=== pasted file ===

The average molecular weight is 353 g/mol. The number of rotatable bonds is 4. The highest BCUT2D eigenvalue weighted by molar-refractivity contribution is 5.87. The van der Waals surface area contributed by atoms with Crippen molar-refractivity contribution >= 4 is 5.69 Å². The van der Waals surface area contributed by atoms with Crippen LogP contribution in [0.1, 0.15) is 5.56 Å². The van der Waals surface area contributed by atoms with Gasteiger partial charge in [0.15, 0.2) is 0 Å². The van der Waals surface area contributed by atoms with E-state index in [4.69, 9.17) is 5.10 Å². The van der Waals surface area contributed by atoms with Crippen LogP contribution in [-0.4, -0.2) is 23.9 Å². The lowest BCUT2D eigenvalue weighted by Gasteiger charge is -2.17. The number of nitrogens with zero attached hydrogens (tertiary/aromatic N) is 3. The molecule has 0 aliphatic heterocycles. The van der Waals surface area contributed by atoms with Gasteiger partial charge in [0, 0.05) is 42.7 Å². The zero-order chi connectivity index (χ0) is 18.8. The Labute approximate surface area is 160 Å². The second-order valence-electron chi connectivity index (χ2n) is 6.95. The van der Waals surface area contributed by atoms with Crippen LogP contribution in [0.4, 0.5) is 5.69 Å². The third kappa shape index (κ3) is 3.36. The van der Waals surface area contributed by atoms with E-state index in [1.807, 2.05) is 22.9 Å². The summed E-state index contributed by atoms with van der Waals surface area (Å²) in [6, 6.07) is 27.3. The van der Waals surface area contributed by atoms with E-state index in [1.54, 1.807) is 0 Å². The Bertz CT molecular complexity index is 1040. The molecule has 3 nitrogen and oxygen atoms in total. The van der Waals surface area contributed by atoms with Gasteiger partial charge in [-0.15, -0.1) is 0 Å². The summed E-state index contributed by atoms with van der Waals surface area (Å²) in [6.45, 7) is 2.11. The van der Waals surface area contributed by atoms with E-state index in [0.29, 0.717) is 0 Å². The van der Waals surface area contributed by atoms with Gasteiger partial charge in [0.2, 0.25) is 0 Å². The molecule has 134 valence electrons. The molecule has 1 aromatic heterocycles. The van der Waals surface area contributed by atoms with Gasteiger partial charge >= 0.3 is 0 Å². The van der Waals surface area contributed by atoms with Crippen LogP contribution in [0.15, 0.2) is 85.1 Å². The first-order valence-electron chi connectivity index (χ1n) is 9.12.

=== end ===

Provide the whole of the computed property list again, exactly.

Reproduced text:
The average molecular weight is 353 g/mol. The number of rotatable bonds is 4. The highest BCUT2D eigenvalue weighted by molar-refractivity contribution is 5.87. The van der Waals surface area contributed by atoms with Crippen molar-refractivity contribution >= 4 is 5.69 Å². The van der Waals surface area contributed by atoms with Crippen LogP contribution in [0.1, 0.15) is 5.56 Å². The van der Waals surface area contributed by atoms with Gasteiger partial charge in [0.15, 0.2) is 0 Å². The van der Waals surface area contributed by atoms with E-state index in [4.69, 9.17) is 5.10 Å². The van der Waals surface area contributed by atoms with Crippen LogP contribution in [-0.4, -0.2) is 23.9 Å². The lowest BCUT2D eigenvalue weighted by Gasteiger charge is -2.17. The number of nitrogens with zero attached hydrogens (tertiary/aromatic N) is 3. The molecule has 0 aliphatic heterocycles. The van der Waals surface area contributed by atoms with Gasteiger partial charge in [0, 0.05) is 42.7 Å². The zero-order chi connectivity index (χ0) is 18.8. The Labute approximate surface area is 160 Å². The second-order valence-electron chi connectivity index (χ2n) is 6.95. The van der Waals surface area contributed by atoms with Crippen LogP contribution in [0.4, 0.5) is 5.69 Å². The third kappa shape index (κ3) is 3.36. The van der Waals surface area contributed by atoms with E-state index in [1.807, 2.05) is 22.9 Å². The summed E-state index contributed by atoms with van der Waals surface area (Å²) in [6, 6.07) is 27.3. The van der Waals surface area contributed by atoms with E-state index in [1.54, 1.807) is 0 Å². The Bertz CT molecular complexity index is 1040. The molecule has 3 nitrogen and oxygen atoms in total. The van der Waals surface area contributed by atoms with Gasteiger partial charge in [-0.15, -0.1) is 0 Å². The summed E-state index contributed by atoms with van der Waals surface area (Å²) in [6.45, 7) is 2.11. The van der Waals surface area contributed by atoms with E-state index in [0.29, 0.717) is 0 Å². The van der Waals surface area contributed by atoms with Gasteiger partial charge in [0.2, 0.25) is 0 Å². The molecule has 134 valence electrons. The molecule has 1 aromatic heterocycles. The van der Waals surface area contributed by atoms with Gasteiger partial charge >= 0.3 is 0 Å². The van der Waals surface area contributed by atoms with Crippen LogP contribution in [0.15, 0.2) is 85.1 Å². The first-order valence-electron chi connectivity index (χ1n) is 9.12.